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More Headlines…

20 Months into Pandemic, over 20,000 Michigan State Workers Remote

Twenty months after the COVID-19 pandemic struck Michigan, downtown Lansing hasn’t recovered fully. Half of the state’s roughly 48,000 employees are still working remotely.

The disappearance of daily consumption habits of more than 22,000 state workers have hurt local businesses, whether that’s grabbing a bagel from The New Daily Bagel, rolls from AnQi Sushi Express or a shake from Soul Nutrition. Some businesses have adjusted accordingly, cutting hours, closing locations, and reducing menus.

The Michigan Department of Technology, Management, and Budget (DTMB) Spokesman Caleb Buhs said about half of state workers are working remotely on a daily basis.

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New Michigan Budget Expands Cheaper Child Care

Gov. Gretchen Whitmer welcomed the expansion of free or low-cost child care to 105,000 more kids via the expanded income eligibility criteria in the latest bipartisan budget.

Families of four earning up to $49,000 will be eligible for free or low-cost child care under new criteria, helping parents return to work 

“We need to continue working hard to drive down costs for families and expand access to high-quality, affordable childcare so parents can go to work knowing that their kids are safe and learning,” Whitmer said in a statement. “I was proud to put childcare first in the bipartisan budget I signed in September. Together, we lowered costs for working families by expanding low or no-cost care to 105,000 kids and providing grants to improve childcare programs and empower childcare professionals. Countless working parents rely on childcare, and we must continue expanding high-quality care to help every working family thrive.”

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Michigan Medical Group Calls on Congress to Increase Access to Precision Medicine, Targeted Therapeutics to Combat Autoimmune Disorders

In a recent letter, the Michigan Rheumatism Society and similar organizations from elsewhere in the U.S. have urged members of Congress to prioritize the development of predictive drug-response testing and other elements of precision medicine.

The model of precision medicine, also referred to as personalized care, calls for collecting and assessing information specific to a patient’s condition, including genetics, health history and living environment. Treatments and preventive measures prescribed after such analysis can then be better suited toward each individual. Heretofore, healthcare prescription has usually followed a one-size-fits-all paradigm that doesn’t work best for every patient.

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Governor Gretchen Whitmer Vetoes Bill to Forgive COVID Fines for Businesses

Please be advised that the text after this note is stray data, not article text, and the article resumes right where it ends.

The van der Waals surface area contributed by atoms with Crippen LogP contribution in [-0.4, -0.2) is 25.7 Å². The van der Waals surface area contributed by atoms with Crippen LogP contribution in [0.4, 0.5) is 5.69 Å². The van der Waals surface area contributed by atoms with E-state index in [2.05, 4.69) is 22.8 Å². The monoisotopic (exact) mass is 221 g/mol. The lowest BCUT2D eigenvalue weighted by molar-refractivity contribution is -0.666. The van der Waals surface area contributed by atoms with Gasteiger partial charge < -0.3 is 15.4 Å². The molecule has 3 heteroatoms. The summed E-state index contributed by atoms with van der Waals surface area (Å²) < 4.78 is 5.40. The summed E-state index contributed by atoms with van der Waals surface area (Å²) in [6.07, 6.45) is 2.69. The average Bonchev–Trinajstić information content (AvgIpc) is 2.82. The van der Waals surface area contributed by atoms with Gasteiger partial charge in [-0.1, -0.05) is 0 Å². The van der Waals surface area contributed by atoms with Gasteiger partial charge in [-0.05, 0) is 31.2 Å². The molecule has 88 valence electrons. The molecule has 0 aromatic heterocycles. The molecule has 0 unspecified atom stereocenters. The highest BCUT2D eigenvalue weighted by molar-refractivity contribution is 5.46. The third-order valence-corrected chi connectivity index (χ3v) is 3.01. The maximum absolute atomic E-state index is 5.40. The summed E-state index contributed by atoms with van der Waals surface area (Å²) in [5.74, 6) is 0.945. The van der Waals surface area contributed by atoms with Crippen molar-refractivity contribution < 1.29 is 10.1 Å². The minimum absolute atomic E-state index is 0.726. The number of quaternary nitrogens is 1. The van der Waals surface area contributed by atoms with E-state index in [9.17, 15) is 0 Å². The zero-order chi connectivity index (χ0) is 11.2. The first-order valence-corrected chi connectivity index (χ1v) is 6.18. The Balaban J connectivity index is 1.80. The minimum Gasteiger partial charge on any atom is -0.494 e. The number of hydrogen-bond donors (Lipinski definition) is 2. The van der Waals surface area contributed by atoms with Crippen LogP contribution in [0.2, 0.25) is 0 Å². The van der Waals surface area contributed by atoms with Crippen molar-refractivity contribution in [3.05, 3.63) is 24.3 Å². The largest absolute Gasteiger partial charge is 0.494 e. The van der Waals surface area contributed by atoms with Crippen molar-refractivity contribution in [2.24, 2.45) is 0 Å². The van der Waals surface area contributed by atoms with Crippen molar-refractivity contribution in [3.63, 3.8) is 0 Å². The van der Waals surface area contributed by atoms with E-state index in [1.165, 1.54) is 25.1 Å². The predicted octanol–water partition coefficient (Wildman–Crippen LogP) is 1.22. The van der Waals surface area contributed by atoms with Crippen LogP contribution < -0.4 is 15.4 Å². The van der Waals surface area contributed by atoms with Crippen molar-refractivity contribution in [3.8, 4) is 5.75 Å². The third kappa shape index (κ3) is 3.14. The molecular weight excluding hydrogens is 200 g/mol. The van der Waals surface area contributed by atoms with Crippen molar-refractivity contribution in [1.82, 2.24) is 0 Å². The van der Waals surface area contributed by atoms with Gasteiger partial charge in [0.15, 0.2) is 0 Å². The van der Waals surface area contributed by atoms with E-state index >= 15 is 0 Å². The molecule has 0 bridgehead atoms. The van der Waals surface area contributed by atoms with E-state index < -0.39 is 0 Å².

Michigan Governor Gretchen Whitmer (D) on Friday vetoed a bill passed by the Michigan State Legislature, which would eliminate some penalties imposed on businesses that violated strict COVID-19 orders.

House Bill 4501, introduced by State Representative Tim Beson (R-Bay City), would have forgiven fines for first-time violations.

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Black Conservatives Warn of ‘Energy Poverty’ If Line 5 Is Closed

Citing the potential threat of energy poverty, a national organization of Black activist groups has appealed to President Joe Biden’s administration to allow the Line 5 pipeline to remain open.

Project 21 is an initiative sponsored by the National Center for Public Policy Research in Washington, D.C. The initiative includes members and organizations aimed at providing conservative solutions to problems facing African-American communities.

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Michigan Republican Legislators File Brief in Lawsuit Against Biden Vaccine Mandate

Republican lawmakers in the Michigan House and Senate on Thursday filed an amicus brief in a lawsuit against President Joe Biden’s Occupational Safety and Health Administration vaccine mandate.

The mandate, which could impact millions of Americans, has faced widespread backlash and legal opposition from multiple state officials and private leaders. Numerous lawsuits have been filed.

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Judge Approves Final $626 Million Flint Water Settlement

U.S. District Judge Judith Levy gave final approval to the $626.25 million settlement for victims of the Flint lead-contamination water crisis.

“The court is persuaded that the over $600 million settlement is a fair and sensible resolution of the claims against the settling defendants,” Levy wrote in a 178-page opinion. “The complexity and volume of this litigation present significant risks and potentially great expense to all parties if the cases were to be tried.”

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Michigan AG Nessel Gets Drunk at College Football Game, Wheeled Out of Stadium

Michigan’s Attorney General Dana Nessel (D) claims that two Bloody Marys on an empty stomach led to her being drunkenly wheeled out of Spartan Stadium on Oct. 30, while the University of Michigan (UM) played Michigan State University (MSU) in a rivalry college football matchup.

On Facebook, Nessel, Michigan’s top attorney, posted a photo of herself slumped over in her seat during the game, with a long explainer attempting to joke her way out of the incident, and noting that “my staff has pleaded with me to hire a crisis-management PR firm,” but that she would rather handle the explaining herself. 

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Anti-Second Amendment Professor Speaks About His New ‘Weaponized Whiteness’ Book

The Literati Bookstore, an independent book shop in Ann Arbor, Michigan, invited progressive author and Wayne State University professor emeritus Fran Shor to discuss his book Weaponized Whiteness: The Constructions and Deconstructions of White Identity Politics. 

Literati Bookstore advertised the Oct. 12 event as a discussion on “the meanings and implications of white supremacy and, more specifically, white identity politics from historical and sociological perspectives.

But Shor’s presentation, “Weaponizing whiteness: past terrors, present predicaments,” also criticized a range of conservative policy including gun rights, policing, voter ID laws, the large defense budget, and the pro-life movement.